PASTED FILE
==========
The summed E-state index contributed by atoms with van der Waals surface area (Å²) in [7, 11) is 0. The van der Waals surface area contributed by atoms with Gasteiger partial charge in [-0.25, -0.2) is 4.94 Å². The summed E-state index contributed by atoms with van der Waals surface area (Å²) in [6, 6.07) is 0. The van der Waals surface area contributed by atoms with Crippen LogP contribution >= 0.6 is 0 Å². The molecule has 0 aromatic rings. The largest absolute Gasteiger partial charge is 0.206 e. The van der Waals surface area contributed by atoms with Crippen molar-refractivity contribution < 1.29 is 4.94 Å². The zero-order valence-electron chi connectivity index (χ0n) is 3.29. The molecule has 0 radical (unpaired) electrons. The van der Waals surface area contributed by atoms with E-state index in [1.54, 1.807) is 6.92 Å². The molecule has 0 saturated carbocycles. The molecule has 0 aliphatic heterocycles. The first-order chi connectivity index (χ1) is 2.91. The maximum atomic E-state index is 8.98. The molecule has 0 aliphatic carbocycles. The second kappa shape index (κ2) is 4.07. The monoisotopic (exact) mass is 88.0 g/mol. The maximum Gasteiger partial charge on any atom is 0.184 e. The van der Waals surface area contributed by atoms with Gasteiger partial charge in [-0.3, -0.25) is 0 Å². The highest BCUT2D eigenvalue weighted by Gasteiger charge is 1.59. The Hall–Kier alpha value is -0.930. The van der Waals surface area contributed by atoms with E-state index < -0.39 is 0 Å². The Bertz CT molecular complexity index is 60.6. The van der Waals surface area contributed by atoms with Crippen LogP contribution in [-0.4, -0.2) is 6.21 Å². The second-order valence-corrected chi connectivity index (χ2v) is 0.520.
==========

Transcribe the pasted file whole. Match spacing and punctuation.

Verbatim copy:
The summed E-state index contributed by atoms with van der Waals surface area (Å²) in [7, 11) is 0. The van der Waals surface area contributed by atoms with Gasteiger partial charge in [-0.25, -0.2) is 4.94 Å². The summed E-state index contributed by atoms with van der Waals surface area (Å²) in [6, 6.07) is 0. The van der Waals surface area contributed by atoms with Crippen LogP contribution >= 0.6 is 0 Å². The molecule has 0 aromatic rings. The largest absolute Gasteiger partial charge is 0.206 e. The van der Waals surface area contributed by atoms with Crippen molar-refractivity contribution < 1.29 is 4.94 Å². The zero-order valence-electron chi connectivity index (χ0n) is 3.29. The molecule has 0 radical (unpaired) electrons. The van der Waals surface area contributed by atoms with E-state index in [1.54, 1.807) is 6.92 Å². The molecule has 0 saturated carbocycles. The molecule has 0 aliphatic heterocycles. The first-order chi connectivity index (χ1) is 2.91. The maximum atomic E-state index is 8.98. The molecule has 0 aliphatic carbocycles. The second kappa shape index (κ2) is 4.07. The monoisotopic (exact) mass is 88.0 g/mol. The maximum Gasteiger partial charge on any atom is 0.184 e. The van der Waals surface area contributed by atoms with Gasteiger partial charge in [-0.3, -0.25) is 0 Å². The highest BCUT2D eigenvalue weighted by Gasteiger charge is 1.59. The Hall–Kier alpha value is -0.930. The van der Waals surface area contributed by atoms with E-state index < -0.39 is 0 Å². The Bertz CT molecular complexity index is 60.6. The van der Waals surface area contributed by atoms with Crippen LogP contribution in [-0.4, -0.2) is 6.21 Å². The second-order valence-corrected chi connectivity index (χ2v) is 0.520.